I mean, this episode is going to be almost 90 minutes and most people wouldn't ever watch a 90 minute video. So we have to be more disciplined and can't ramble on as much as we do about story and on the videos we can this, but this medium works for that. And if you're listening as you're hearing me say that you must be laughing yourself that you've made it through such a long content piece on storytelling.

Paddy: [01:17:24] So if you're thinking, “oh that sounds like a lot of work and I don't have the skills and knowledge to do that.” Then don't worry we will be covering the art of storytelling and film and a lot more detail in future episodes.

Sam: [01:17:35] Yeah. These are just three things to think of when you make a video, whether with your iPhone or-or professional crew like us. But always be thinking of these three things and there's some hacks and tricks that Patty teachers where you can do all of this great video work with not a lot of budget.

Paddy: [01:17:53] Yeah. Implementing this in my own blogging is like completely revolutionized the quality and the results of the films I've made in the course of the last year. So I'm a good example of someone, just like a business, doing this literally a phone and a microphone and applying that framework and it's worked really well.

Sam: [01:18:11] I think that's all I got to say on story right now. You've pretty much drawn it all out.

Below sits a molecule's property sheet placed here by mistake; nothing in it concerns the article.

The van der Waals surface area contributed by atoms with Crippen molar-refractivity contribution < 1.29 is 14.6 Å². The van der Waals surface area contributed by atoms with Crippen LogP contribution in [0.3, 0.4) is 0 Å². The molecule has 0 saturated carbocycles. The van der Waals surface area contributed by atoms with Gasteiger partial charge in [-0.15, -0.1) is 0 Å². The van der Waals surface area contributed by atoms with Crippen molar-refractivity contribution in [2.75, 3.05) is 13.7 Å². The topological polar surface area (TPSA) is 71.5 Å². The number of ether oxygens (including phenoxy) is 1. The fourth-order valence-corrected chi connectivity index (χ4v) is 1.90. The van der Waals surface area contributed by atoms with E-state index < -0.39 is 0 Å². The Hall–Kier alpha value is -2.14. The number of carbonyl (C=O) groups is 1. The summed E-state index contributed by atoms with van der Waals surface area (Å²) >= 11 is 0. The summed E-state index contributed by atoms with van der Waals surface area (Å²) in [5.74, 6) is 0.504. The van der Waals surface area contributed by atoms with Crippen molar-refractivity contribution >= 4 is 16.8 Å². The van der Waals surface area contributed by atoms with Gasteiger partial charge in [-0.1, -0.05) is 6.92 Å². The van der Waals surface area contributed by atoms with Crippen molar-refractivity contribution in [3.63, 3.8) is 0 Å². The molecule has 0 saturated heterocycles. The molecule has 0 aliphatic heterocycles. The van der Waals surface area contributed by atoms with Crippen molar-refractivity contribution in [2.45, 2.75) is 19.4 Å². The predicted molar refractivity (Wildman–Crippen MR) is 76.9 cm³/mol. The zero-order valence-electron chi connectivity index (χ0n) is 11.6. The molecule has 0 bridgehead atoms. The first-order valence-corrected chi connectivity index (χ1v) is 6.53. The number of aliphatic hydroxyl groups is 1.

Paddy: [01:18:16] We finally done it.

Sam: [01:18:20] I'm pretty much. I think I've run out of words of stories.

Paddy: [01:18:25] Thank you so much for joining us on this episode of StoryMatters series, Writing Your Hero's Journey. Sam, very briefly what are we going to cover in the next episode?

Sam: [01:18:35] Next episode is, I think, what everyone's been waiting for, which is how to actually do this as a business owner or an influence or online. It's great to understand the avatar in the story, but what if no one reads it? And that's the great pain point and the great paradox at the digital age, it's never been easier to tell a story and it's never been easier to get someone to read it or care.

So we're going to talk about how to solve that problem of getting a great story out there. Because now you should know from this series how to go about starting the deep avatar work and the story work to create not a great story, but a useful story at the beginning. Something that works, that creates an effect. And always making it better. But how to get it out there is the real magic and that's the hard work. This is the easy part.